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A Bloody Big Solar Tower

82.hi When you think of the future of solar power, you normally envision flat panels out in some massive field, blinding the sheep for miles around, or even the small panel up on your roof. What you’re unlikely to imagine is a bloody great big tower in the middle of nowhere.

A not so new energy concept has been unveiled by EnviroMission Limited in South Melbourne, Australia, and it harkens back to an idea demonstrated more than 20 years ago. It is basically small amount of panels on the ground, centering around a massive tower. The collectors warm the air near the surface, and then channel it up the tower. Turbines placed at the bottom make electricity created by the updraft.

“It’s a combination chimney, windmill, greenhouse,” said Kim Forté of EnviroMission Limited, who have designed a kilometer-high tower, and now are hoping to build it somewhere in southwestern USA.

This is basically an improved and improvised version of a solar chimney, a century’s old technique for providing ventilation throughout a home, using an updraft to move air throughout a home. EnviroMission are hoping though, to build much larger structures, in both width and height. The width is obvious, as the more solar panels there are the more chance there is of generating the heat at ground level. But the taller the tower is, the more powerful the suction is going up the chimney.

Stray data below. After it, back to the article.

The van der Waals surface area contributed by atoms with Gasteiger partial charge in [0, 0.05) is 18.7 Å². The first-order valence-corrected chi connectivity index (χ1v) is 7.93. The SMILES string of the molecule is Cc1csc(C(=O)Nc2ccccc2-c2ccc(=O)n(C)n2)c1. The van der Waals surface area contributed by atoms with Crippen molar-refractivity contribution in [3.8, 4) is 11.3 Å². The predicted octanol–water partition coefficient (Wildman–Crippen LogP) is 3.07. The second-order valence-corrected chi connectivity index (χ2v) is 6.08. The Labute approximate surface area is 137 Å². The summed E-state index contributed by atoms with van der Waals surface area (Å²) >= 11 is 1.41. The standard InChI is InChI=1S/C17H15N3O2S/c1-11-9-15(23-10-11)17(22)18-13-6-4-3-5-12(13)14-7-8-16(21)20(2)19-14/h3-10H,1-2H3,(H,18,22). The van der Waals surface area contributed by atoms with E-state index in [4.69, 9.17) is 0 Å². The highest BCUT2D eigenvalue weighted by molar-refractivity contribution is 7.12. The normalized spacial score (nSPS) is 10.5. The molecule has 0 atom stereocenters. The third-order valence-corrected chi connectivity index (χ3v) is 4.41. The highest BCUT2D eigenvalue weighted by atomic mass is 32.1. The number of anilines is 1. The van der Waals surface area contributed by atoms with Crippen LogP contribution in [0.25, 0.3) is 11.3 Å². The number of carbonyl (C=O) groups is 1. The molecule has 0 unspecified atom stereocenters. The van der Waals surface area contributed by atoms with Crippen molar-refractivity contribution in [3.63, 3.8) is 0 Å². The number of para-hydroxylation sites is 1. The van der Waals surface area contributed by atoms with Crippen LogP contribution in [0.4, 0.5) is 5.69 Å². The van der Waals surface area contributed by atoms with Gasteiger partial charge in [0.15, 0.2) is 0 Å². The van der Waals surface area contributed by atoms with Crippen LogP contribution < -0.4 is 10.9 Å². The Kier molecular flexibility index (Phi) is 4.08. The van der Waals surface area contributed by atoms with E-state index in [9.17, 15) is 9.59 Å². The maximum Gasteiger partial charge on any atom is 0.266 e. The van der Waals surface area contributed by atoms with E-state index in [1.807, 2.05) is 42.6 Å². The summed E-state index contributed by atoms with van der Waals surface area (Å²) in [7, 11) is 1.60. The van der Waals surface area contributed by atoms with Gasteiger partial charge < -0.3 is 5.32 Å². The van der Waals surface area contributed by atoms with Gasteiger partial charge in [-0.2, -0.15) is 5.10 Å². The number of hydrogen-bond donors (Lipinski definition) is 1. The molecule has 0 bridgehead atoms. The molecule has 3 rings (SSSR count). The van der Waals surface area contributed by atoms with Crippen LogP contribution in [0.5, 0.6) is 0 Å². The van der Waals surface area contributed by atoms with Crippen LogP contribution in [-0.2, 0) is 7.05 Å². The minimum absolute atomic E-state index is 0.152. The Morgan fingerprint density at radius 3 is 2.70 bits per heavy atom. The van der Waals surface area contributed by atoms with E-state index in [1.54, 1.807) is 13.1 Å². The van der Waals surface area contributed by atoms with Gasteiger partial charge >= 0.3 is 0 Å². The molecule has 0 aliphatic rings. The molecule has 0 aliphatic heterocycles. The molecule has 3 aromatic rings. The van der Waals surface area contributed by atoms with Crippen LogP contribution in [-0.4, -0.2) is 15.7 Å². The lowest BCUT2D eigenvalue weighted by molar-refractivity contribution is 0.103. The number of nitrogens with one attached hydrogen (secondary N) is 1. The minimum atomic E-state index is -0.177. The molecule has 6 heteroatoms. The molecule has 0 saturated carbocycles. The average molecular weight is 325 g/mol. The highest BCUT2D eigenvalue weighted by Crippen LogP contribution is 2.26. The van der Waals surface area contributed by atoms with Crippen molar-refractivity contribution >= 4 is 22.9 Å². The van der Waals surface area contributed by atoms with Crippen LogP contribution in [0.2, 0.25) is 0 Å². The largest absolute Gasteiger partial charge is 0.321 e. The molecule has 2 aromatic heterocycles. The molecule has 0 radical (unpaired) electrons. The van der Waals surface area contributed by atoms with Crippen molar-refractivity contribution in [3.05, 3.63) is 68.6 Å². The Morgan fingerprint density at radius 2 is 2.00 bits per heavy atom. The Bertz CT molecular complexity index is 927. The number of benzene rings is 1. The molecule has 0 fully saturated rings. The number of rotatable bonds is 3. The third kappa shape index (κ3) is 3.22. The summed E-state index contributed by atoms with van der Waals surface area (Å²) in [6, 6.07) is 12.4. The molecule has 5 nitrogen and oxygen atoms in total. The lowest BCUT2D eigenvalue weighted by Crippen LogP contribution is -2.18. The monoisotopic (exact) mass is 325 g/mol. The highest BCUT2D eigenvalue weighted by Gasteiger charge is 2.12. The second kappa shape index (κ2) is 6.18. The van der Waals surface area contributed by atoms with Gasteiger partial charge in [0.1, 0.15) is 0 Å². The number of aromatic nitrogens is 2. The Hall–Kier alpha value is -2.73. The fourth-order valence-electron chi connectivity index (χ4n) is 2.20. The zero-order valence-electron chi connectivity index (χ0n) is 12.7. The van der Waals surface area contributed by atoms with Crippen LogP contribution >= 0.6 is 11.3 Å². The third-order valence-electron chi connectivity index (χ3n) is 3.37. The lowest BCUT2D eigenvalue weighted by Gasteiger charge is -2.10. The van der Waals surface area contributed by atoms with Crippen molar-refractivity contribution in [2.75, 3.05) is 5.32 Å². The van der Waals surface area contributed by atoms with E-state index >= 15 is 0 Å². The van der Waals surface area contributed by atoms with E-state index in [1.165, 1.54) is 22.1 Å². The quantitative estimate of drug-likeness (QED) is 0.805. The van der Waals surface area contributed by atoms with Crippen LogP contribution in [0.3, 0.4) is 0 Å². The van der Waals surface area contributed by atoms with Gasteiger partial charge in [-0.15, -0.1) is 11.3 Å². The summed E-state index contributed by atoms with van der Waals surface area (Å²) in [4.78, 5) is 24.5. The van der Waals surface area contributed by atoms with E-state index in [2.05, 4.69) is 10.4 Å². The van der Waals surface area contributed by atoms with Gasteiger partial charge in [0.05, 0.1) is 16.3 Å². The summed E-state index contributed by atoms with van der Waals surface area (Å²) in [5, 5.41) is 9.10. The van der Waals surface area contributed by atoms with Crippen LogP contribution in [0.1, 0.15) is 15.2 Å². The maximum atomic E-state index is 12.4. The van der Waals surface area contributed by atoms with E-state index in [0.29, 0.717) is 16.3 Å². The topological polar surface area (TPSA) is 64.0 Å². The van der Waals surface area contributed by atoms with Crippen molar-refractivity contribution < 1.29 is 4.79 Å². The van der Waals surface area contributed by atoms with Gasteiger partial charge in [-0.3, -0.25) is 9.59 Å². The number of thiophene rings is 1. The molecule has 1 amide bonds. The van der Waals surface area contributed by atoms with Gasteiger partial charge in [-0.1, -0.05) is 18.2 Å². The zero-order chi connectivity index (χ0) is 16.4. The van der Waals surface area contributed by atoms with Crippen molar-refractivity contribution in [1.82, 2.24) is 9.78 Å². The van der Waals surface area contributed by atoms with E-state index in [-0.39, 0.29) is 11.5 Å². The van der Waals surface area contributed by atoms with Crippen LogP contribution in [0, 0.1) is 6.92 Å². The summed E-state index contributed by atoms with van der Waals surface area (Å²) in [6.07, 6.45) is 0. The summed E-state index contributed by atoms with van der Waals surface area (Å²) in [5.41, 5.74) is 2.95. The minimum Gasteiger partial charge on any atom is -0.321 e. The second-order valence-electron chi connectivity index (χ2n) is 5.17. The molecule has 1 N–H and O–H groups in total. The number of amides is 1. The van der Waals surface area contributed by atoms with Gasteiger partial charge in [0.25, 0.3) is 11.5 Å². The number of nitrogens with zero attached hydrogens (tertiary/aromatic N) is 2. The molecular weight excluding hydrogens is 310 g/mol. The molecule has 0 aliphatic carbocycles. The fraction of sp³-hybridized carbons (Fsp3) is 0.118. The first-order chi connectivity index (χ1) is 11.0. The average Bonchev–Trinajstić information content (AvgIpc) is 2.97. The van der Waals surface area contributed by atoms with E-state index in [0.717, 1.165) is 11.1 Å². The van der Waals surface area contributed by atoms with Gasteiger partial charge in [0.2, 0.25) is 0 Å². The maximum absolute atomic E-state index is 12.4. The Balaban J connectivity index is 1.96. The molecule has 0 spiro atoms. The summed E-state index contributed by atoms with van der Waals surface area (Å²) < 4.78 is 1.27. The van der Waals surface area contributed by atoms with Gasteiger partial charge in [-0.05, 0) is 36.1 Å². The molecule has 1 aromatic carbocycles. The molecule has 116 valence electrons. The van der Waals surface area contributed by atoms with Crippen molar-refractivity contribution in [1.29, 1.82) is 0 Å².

EnviroMission are looking at building a tower that would reach 800 to 1000 meters in to the sky. It would be surrounded by a greenhouse canopy some 2.5 kilometers in radius. “It is a sizeable footprint [on the land], but with the rising cost of carbon fuels, it’s becoming more commercial,” Forté said.

The advantage of a solar tower over normal solar cells is definitely not efficiency, as a tower is only a tenth that efficient as cells. But on the other hand, a tower is much less expensive to build. A 200-megawatt tower such as described above would cost upwards of a billion dollars. But according to a 2005 industry report, this would imply a 10 cent per kilowatt-hour charge, which equals out to be roughly a third of the cost of electricity generated from solar cells.

Solar power is definitely one aspect of our power generation future. But whether we will look towards efficiency or cost is yet to be determined.


Photo Credit: EnviroMission Ltd.


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